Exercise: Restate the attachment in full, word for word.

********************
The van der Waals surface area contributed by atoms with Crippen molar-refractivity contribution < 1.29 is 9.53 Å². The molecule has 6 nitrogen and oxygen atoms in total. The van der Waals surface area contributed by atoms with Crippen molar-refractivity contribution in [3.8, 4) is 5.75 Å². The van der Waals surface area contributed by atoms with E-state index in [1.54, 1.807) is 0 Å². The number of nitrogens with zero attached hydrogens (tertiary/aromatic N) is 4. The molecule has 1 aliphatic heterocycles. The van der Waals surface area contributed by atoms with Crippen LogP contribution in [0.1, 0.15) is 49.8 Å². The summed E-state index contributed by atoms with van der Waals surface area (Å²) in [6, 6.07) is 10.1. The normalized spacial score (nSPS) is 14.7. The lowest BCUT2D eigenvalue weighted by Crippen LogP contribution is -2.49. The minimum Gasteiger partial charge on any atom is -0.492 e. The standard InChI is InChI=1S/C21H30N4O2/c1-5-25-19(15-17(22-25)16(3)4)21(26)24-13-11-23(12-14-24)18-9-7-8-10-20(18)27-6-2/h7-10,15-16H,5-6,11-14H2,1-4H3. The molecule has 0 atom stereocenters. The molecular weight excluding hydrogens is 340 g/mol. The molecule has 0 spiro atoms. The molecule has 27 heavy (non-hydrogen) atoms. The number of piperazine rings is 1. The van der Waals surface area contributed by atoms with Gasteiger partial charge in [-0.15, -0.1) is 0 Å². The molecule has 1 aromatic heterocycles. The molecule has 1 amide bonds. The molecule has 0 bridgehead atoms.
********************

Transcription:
The van der Waals surface area contributed by atoms with Crippen molar-refractivity contribution < 1.29 is 9.53 Å². The molecule has 6 nitrogen and oxygen atoms in total. The van der Waals surface area contributed by atoms with Crippen molar-refractivity contribution in [3.8, 4) is 5.75 Å². The van der Waals surface area contributed by atoms with E-state index in [1.54, 1.807) is 0 Å². The number of nitrogens with zero attached hydrogens (tertiary/aromatic N) is 4. The molecule has 1 aliphatic heterocycles. The van der Waals surface area contributed by atoms with Crippen LogP contribution in [0.1, 0.15) is 49.8 Å². The summed E-state index contributed by atoms with van der Waals surface area (Å²) in [6, 6.07) is 10.1. The normalized spacial score (nSPS) is 14.7. The lowest BCUT2D eigenvalue weighted by Crippen LogP contribution is -2.49. The minimum Gasteiger partial charge on any atom is -0.492 e. The standard InChI is InChI=1S/C21H30N4O2/c1-5-25-19(15-17(22-25)16(3)4)21(26)24-13-11-23(12-14-24)18-9-7-8-10-20(18)27-6-2/h7-10,15-16H,5-6,11-14H2,1-4H3. The molecule has 0 atom stereocenters. The molecular weight excluding hydrogens is 340 g/mol. The molecule has 0 spiro atoms. The molecule has 27 heavy (non-hydrogen) atoms. The number of piperazine rings is 1. The van der Waals surface area contributed by atoms with Gasteiger partial charge in [-0.15, -0.1) is 0 Å². The molecule has 1 aromatic heterocycles. The molecule has 1 amide bonds. The molecule has 0 bridgehead atoms.